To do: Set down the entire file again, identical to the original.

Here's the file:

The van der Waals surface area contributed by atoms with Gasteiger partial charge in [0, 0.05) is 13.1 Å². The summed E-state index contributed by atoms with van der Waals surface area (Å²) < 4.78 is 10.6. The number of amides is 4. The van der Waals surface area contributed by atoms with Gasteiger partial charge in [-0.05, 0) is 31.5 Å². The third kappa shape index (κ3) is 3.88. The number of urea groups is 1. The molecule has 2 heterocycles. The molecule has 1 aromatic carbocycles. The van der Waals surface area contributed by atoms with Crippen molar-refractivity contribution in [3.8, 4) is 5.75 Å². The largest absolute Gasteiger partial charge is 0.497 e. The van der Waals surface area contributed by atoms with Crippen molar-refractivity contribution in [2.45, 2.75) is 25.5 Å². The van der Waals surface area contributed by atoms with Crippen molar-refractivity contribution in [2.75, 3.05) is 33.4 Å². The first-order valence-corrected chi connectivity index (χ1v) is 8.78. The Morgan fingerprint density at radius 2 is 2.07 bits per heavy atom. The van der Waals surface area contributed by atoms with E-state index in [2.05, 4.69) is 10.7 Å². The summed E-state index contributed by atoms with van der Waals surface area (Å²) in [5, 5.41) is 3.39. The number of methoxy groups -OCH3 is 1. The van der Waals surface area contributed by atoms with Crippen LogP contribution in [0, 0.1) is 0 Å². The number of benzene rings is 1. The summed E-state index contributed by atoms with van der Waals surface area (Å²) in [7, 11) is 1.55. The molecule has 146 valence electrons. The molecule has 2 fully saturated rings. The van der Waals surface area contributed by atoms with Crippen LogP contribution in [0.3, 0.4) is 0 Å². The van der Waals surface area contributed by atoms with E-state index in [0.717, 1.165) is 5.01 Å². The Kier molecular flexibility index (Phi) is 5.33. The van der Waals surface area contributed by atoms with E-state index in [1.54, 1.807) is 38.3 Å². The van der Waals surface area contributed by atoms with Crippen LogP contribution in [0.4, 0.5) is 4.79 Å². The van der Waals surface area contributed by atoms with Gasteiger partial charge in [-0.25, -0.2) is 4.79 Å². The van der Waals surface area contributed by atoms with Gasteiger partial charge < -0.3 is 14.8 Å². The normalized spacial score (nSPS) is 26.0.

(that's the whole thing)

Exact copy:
The van der Waals surface area contributed by atoms with Gasteiger partial charge in [0, 0.05) is 13.1 Å². The summed E-state index contributed by atoms with van der Waals surface area (Å²) < 4.78 is 10.6. The number of amides is 4. The van der Waals surface area contributed by atoms with Gasteiger partial charge in [-0.05, 0) is 31.5 Å². The third kappa shape index (κ3) is 3.88. The number of urea groups is 1. The molecule has 2 heterocycles. The molecule has 1 aromatic carbocycles. The van der Waals surface area contributed by atoms with Crippen molar-refractivity contribution in [3.8, 4) is 5.75 Å². The largest absolute Gasteiger partial charge is 0.497 e. The van der Waals surface area contributed by atoms with Crippen molar-refractivity contribution in [2.45, 2.75) is 25.5 Å². The van der Waals surface area contributed by atoms with Crippen molar-refractivity contribution in [2.75, 3.05) is 33.4 Å². The first-order valence-corrected chi connectivity index (χ1v) is 8.78. The Morgan fingerprint density at radius 2 is 2.07 bits per heavy atom. The van der Waals surface area contributed by atoms with E-state index in [2.05, 4.69) is 10.7 Å². The summed E-state index contributed by atoms with van der Waals surface area (Å²) in [5, 5.41) is 3.39. The number of methoxy groups -OCH3 is 1. The van der Waals surface area contributed by atoms with Crippen LogP contribution in [0, 0.1) is 0 Å². The number of benzene rings is 1. The summed E-state index contributed by atoms with van der Waals surface area (Å²) in [7, 11) is 1.55. The molecule has 146 valence electrons. The molecule has 2 fully saturated rings. The van der Waals surface area contributed by atoms with Crippen LogP contribution in [0.3, 0.4) is 0 Å². The van der Waals surface area contributed by atoms with E-state index in [0.717, 1.165) is 5.01 Å². The Kier molecular flexibility index (Phi) is 5.33. The van der Waals surface area contributed by atoms with E-state index in [1.54, 1.807) is 38.3 Å². The van der Waals surface area contributed by atoms with Crippen LogP contribution in [0.4, 0.5) is 4.79 Å². The van der Waals surface area contributed by atoms with Gasteiger partial charge in [-0.25, -0.2) is 4.79 Å². The van der Waals surface area contributed by atoms with Gasteiger partial charge < -0.3 is 14.8 Å². The normalized spacial score (nSPS) is 26.0.